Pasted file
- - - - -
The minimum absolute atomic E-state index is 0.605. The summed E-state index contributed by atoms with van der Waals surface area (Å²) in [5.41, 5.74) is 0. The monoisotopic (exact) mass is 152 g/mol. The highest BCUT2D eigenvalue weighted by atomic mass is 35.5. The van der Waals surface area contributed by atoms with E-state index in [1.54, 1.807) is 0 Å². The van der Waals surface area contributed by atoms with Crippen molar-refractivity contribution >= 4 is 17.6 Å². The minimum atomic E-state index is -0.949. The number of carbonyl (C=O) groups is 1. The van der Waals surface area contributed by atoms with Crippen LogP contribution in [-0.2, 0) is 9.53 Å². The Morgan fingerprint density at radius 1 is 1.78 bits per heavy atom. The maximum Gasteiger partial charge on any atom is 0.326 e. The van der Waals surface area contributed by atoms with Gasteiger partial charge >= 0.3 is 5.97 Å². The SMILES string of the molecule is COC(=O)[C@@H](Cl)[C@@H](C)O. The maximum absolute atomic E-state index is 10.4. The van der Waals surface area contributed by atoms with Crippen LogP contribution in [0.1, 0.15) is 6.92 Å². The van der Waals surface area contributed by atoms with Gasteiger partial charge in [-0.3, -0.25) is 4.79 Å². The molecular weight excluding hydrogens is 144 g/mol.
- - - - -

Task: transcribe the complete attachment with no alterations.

The minimum absolute atomic E-state index is 0.605. The summed E-state index contributed by atoms with van der Waals surface area (Å²) in [5.41, 5.74) is 0. The monoisotopic (exact) mass is 152 g/mol. The highest BCUT2D eigenvalue weighted by atomic mass is 35.5. The van der Waals surface area contributed by atoms with E-state index in [1.54, 1.807) is 0 Å². The van der Waals surface area contributed by atoms with Crippen molar-refractivity contribution >= 4 is 17.6 Å². The minimum atomic E-state index is -0.949. The number of carbonyl (C=O) groups is 1. The van der Waals surface area contributed by atoms with Crippen LogP contribution in [-0.2, 0) is 9.53 Å². The Morgan fingerprint density at radius 1 is 1.78 bits per heavy atom. The maximum Gasteiger partial charge on any atom is 0.326 e. The van der Waals surface area contributed by atoms with Gasteiger partial charge >= 0.3 is 5.97 Å². The SMILES string of the molecule is COC(=O)[C@@H](Cl)[C@@H](C)O. The maximum absolute atomic E-state index is 10.4. The van der Waals surface area contributed by atoms with Crippen LogP contribution in [0.1, 0.15) is 6.92 Å². The van der Waals surface area contributed by atoms with Gasteiger partial charge in [-0.3, -0.25) is 4.79 Å². The molecular weight excluding hydrogens is 144 g/mol.